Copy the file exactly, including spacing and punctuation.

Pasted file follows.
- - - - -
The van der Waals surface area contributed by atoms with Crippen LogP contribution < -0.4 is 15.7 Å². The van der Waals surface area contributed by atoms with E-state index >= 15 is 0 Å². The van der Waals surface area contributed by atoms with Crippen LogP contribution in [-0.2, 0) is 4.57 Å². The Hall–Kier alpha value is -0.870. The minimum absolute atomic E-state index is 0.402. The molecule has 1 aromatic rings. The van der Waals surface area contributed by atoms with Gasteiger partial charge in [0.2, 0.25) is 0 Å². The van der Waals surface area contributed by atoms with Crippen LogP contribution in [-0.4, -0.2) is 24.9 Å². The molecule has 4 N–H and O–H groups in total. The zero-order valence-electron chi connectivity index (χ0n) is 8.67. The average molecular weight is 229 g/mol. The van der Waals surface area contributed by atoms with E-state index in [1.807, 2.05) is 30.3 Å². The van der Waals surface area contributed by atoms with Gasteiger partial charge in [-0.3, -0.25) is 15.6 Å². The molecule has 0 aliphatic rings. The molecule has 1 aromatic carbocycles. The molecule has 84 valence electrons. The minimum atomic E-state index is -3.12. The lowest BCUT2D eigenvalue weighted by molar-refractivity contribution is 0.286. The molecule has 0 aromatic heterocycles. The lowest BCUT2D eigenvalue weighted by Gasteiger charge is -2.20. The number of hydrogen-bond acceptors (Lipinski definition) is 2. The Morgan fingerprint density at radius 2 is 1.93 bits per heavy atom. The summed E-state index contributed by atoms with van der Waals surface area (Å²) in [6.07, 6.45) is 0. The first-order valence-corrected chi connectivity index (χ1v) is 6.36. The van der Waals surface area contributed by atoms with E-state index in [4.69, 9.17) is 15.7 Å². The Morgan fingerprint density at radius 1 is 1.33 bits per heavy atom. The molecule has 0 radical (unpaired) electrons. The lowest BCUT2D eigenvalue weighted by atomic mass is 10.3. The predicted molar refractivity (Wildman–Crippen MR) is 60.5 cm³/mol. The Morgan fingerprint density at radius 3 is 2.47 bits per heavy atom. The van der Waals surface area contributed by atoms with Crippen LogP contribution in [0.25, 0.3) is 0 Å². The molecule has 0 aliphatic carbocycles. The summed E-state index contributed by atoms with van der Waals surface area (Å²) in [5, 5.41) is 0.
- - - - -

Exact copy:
The van der Waals surface area contributed by atoms with Crippen LogP contribution < -0.4 is 15.7 Å². The van der Waals surface area contributed by atoms with E-state index >= 15 is 0 Å². The van der Waals surface area contributed by atoms with Crippen LogP contribution in [-0.2, 0) is 4.57 Å². The Hall–Kier alpha value is -0.870. The minimum absolute atomic E-state index is 0.402. The molecule has 1 aromatic rings. The van der Waals surface area contributed by atoms with Gasteiger partial charge in [0.2, 0.25) is 0 Å². The van der Waals surface area contributed by atoms with Crippen LogP contribution in [-0.4, -0.2) is 24.9 Å². The molecule has 4 N–H and O–H groups in total. The zero-order valence-electron chi connectivity index (χ0n) is 8.67. The average molecular weight is 229 g/mol. The van der Waals surface area contributed by atoms with E-state index in [1.807, 2.05) is 30.3 Å². The van der Waals surface area contributed by atoms with Gasteiger partial charge in [-0.3, -0.25) is 15.6 Å². The molecule has 0 aliphatic rings. The molecule has 1 aromatic carbocycles. The molecule has 84 valence electrons. The minimum atomic E-state index is -3.12. The lowest BCUT2D eigenvalue weighted by molar-refractivity contribution is 0.286. The molecule has 0 aromatic heterocycles. The lowest BCUT2D eigenvalue weighted by Gasteiger charge is -2.20. The number of hydrogen-bond acceptors (Lipinski definition) is 2. The Morgan fingerprint density at radius 2 is 1.93 bits per heavy atom. The summed E-state index contributed by atoms with van der Waals surface area (Å²) in [6.07, 6.45) is 0. The first-order valence-corrected chi connectivity index (χ1v) is 6.36. The van der Waals surface area contributed by atoms with E-state index in [4.69, 9.17) is 15.7 Å². The Morgan fingerprint density at radius 1 is 1.33 bits per heavy atom. The molecule has 0 radical (unpaired) electrons. The lowest BCUT2D eigenvalue weighted by atomic mass is 10.3. The predicted molar refractivity (Wildman–Crippen MR) is 60.5 cm³/mol. The Morgan fingerprint density at radius 3 is 2.47 bits per heavy atom. The van der Waals surface area contributed by atoms with Crippen LogP contribution in [0.25, 0.3) is 0 Å². The molecule has 0 aliphatic carbocycles. The summed E-state index contributed by atoms with van der Waals surface area (Å²) in [5, 5.41) is 0.